Thank you for
contacting us. First, please let me say that we most definitely understand your
concern with changes in the Church. Some thoughts on these changes can be found
on our site in these locations... (click links to view)
'Tridentine' Mass vs. Novus Ordo Mass
Changes Since Vatican II
Vatican II and its Fruits
False Ecumenism (Q & A)
Secondly, we would
like to point out that have likewise been scandalized by actions of recent
popes. It's probably needless to point out examples, but there have been many
actions / statements / omissions / etc. in the recent past that have troubled
us. We have not shied away from publishing material on our
site that touches on these matters (hopefully as respectfully as possible).
Nevertheless, despite these facts, we cannot agree with the sedevacantist
position. Reasons we cannot agree with this position include the following...
* Popes in question were validly elected.
* Various pre-Vatican II popes also did not have 'spotless'
records, but they clearly remained popes until their death.
* As mere lay people, we cannot set ourselves up as judge
and jury over a supreme pontiff and formally declare him a heretic. Like it or
not, this is simply not within the power of lay persons. And clearly it seems
impossible that the all-wise God could have put in place a system where His
lawful vicar could 'invisibly' lose his essential office upon an action that
could be private and unknown to the general public for decades (e.g. secretly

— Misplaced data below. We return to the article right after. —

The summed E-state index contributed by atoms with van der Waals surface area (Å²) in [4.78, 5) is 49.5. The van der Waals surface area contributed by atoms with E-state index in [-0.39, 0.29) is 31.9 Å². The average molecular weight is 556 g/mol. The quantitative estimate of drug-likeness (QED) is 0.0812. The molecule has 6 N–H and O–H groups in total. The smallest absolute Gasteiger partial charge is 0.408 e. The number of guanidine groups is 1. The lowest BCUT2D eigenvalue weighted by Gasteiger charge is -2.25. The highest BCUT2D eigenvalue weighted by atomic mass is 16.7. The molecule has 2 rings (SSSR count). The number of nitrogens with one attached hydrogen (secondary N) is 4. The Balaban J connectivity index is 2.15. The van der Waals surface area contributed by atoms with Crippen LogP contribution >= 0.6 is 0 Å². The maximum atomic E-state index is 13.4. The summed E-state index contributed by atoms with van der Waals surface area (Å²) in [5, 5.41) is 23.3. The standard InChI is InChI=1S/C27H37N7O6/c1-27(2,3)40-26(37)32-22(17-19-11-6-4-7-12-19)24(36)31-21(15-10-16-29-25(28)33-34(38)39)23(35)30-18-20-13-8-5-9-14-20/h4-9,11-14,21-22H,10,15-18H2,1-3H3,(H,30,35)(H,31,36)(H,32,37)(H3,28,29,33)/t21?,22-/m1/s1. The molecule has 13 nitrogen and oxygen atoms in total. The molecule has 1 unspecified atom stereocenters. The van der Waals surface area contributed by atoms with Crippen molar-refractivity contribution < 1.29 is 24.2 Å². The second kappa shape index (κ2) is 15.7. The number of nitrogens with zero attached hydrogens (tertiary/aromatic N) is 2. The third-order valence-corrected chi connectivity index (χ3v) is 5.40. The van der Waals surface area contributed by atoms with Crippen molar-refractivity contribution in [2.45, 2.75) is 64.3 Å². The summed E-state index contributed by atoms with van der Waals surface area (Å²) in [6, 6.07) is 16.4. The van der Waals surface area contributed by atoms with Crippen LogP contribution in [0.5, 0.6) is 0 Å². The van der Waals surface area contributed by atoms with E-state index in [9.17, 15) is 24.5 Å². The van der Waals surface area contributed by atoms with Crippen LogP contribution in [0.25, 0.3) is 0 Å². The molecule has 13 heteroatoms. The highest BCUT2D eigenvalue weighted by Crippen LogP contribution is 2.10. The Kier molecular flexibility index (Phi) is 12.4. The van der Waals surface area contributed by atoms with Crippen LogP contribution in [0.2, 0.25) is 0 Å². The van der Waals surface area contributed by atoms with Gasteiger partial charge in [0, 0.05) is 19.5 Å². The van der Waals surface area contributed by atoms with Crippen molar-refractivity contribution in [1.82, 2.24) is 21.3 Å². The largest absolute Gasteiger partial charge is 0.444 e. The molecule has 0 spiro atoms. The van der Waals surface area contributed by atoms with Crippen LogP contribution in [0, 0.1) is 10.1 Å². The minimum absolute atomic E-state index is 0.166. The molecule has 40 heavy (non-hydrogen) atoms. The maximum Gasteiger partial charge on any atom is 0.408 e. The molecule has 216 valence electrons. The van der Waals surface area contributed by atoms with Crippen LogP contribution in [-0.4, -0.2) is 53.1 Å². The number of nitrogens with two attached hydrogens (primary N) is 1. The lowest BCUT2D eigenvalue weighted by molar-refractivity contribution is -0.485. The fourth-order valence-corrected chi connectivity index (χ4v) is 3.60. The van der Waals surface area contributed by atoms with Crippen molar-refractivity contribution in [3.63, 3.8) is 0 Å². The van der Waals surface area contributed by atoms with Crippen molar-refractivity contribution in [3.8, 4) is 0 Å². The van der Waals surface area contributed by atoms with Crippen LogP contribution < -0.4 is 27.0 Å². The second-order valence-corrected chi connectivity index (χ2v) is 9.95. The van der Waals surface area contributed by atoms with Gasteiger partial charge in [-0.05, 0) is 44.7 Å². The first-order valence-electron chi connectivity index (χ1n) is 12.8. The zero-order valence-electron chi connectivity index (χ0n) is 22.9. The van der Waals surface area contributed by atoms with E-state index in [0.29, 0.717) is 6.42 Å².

holding a heretical position).
* From a practical perspective, it would be
difficult/impossible if the retention of a the papal office were subject to the
individual judgment of the laity or if popes could 'invisibly' lose their
office. Think seriously for a while over the implications of this.
* Surely the removal of a pope would have to require more
than the (fallible) judgment of lay persons – lay persons do not have
jurisdiction over the pope, nor would many/most people have the competence to
deal with such matters (not to mention the fact that they would not have the
protection of the Holy Spirit). If the supposed removal of office was automatic
upon a prelate's adoption of heresy, how could we ever know the pope was no
longer the pope? Who would make the determination? By what authority? And how
could they do this without the protection of infallibility? And if the people
determined a man was no longer pope, this would require election of a new pope,
yet lay persons have no authority to elect a new pope.
* The sedevacantist position would completely destroy all
certainty concerning our leaders. If persons could lose their positions
automatically by adopting a heretical position, how could we ever be certain
with regard to any prelate? There really could be no certainty because we don't
know a prelate's thoughts on all matters. It's perfectly possible that a trusted
and apparently orthodox pope secretly holds a heretical position on some matter.
Besides the pope, lay persons also do not have authority/power over bishops or
priests, yet it is known that various prelates have taught outright heresy. To
be consistent, one adopting the sedevacantist position would also have to reject
erring bishops & priests based on their own judgment (and likewise various
sacraments of those bishops & priests). One would be permitted to think there
could be no one left in the Church if this was taken to its logical conclusion
with every lay person (orthodox or not) having an 'equal right' to reject a
prelate upon their recognition of supposed (or actual) heresy. How could
Christ's promise concerning the gates of hell ever be maintained with this type
of 'private judgment' system? How could you have any certainty over your
Confirmation? Your confessions? The Holy Eucharist at any given parish? How
could you ever be sure that any given prelate didn't hold a single heretical